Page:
Posts Tagged ‘identity’

Dennis Haines has written articles for us in the past.

I’m back with my continuing adventures in the real world. The irony is that I have noticed that “real world squares” are not that much different from cons in the joint in some ways. In the month and a half that I have been out I have been observing people and how much the same we are. And to think that I used to feel like I didn’t fit in with normal people and now I find out that we aren’t that different after all.

Case in point, I take the same bus to work every day Monday to Friday at roughly 6:30 am and there are a group of regulars who are taking the same bus. I find that I always sit in the same spot and that everyone else tries to as well. The funny part is that if someone is sitting in someone else’s regular spot, you can actually see the annoyance on their faces at the interruption in their routine. It brings me to mind of people’s spots in the dining room in the institution, except it doesn’t end in violence.

That’s not the only place I notice the same type of behavior. In the lunch room where I work everyone has staked a claim to their chairs and although I don’t believe they would get violent over it, they will tell you if you are sitting in their spot.

So what I’m getting at is that I find it strangely comforting that regular people exhibit the same behaviors that I’m used to from the institutions. I was concerned with my level of institutionalization, but I’m finding that observing the world and putting it in perspective is really helping me along. As people we are all the same, and we all have our little comfort zones. Sometimes these zones are challenged, but it’s our reactions that set us apart.

I write these types of thoughts as a little bit of therapy for myself but also in the hope that maybe someone else who is just getting out will read them as well and maybe be comforted. I hope that I can send a message of hope to someone else who just got out and may or may not be struggling. I hope to let them know that every day out in the community is an adventure just waiting to be undertaken. For me it’s my time to take life by the horns and live it in the best way I can and, if I’m lucky, I can help someone else out along the way.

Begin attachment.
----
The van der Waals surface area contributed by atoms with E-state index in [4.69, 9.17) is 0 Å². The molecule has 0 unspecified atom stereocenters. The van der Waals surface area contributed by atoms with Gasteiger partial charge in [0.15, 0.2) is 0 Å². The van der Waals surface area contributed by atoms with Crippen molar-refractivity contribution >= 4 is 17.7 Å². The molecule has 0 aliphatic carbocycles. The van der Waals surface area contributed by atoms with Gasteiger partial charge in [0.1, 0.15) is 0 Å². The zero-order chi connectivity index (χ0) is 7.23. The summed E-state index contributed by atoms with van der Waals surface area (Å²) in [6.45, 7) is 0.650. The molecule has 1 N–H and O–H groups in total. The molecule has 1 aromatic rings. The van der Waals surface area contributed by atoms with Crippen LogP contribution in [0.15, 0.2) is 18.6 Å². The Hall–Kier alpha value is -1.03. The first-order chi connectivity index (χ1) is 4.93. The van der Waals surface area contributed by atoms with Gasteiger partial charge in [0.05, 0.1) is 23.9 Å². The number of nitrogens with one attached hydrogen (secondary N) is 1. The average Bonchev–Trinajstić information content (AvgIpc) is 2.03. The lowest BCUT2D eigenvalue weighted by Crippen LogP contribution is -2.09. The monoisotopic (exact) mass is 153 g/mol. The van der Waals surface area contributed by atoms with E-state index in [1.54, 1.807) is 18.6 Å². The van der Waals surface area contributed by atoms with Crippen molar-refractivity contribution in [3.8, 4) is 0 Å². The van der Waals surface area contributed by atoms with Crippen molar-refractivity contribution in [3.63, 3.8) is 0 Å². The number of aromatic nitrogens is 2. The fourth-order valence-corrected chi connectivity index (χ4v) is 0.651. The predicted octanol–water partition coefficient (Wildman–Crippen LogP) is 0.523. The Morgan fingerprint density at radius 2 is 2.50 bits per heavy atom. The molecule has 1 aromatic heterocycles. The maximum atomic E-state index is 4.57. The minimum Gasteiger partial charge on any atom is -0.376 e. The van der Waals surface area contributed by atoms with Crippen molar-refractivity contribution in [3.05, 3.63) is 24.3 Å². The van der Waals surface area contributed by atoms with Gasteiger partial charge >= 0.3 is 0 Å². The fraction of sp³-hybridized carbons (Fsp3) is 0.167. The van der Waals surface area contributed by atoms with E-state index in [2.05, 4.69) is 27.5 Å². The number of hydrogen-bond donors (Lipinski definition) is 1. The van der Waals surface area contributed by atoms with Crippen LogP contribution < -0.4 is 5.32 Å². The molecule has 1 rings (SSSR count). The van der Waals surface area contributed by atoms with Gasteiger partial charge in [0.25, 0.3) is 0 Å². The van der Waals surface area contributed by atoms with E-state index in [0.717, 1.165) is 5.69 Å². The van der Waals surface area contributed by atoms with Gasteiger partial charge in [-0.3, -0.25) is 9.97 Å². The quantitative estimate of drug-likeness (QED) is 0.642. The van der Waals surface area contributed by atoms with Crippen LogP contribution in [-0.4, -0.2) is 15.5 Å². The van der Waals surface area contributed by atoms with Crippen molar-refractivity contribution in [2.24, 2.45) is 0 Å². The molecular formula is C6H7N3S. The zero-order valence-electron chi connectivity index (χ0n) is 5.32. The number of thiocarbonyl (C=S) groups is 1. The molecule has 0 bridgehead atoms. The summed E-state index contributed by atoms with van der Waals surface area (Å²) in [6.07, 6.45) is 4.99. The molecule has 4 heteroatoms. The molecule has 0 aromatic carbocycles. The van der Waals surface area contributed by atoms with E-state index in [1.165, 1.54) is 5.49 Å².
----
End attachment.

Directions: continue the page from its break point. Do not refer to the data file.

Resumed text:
Dennis Haines has told me specifically that he wants his name and email revealed. He would appreciate any comments you have. You can send them directly to him if you want. dhaines429@gmail.com

People in our society often talk about a positive self-image. They say this is most important for mental health. In prison, however, everything militates against a positive self-identity, and I mean everything. Twice a year I dedicated a portion of every class to read  this essay out loud. Sadly, I’m no longer allowed in prison to do that. The essay:

You are Somebody

Let’s get something straight: You are somebody.

Everything in your present life militates against you believing that you are somebody. From the moment of your arrest to the moment of your final release, the system tells you that you are less than a human being.

You hands are cuffed and you are put in a cage to ride to the police station. You will overhear officers referring to you as ‘scum bag,’ ‘ass hole’ and worse. Your possessions and your clothes will be taken from you and you will be given a number. From now on the passive voice will be used to refer to you. You will no longer initiate action on your own. “He was arrested, he was sentenced, he was moved, he was given prison clothes.”

You are given an institutional personage and clothing to match. You are told the rules. You must comply. You must fit in. You must become an institutional man. Your daily schedule will be determined by the authorities, when you eat, when you sleep, even when you piss.

Slowly you lose your identity, the things that make you an individual. You become a case, someone to be treated by prison social workers and shrinks. You will be defined as a sociopath. You’re sick. You will be told to be caring in an institution that doesn’t care for you. You will be taught alternatives to violence by people who have used high levels of violence to keep you there. You will learn a new rule, that your keepers are always right and you are always wrong. You will be expected to bottle up all your normal sexual desires. Most likely your wife will divorce you and your kids will disown you. The quicker you lose your identity and become a slave of the state, the sooner you will get out of prison.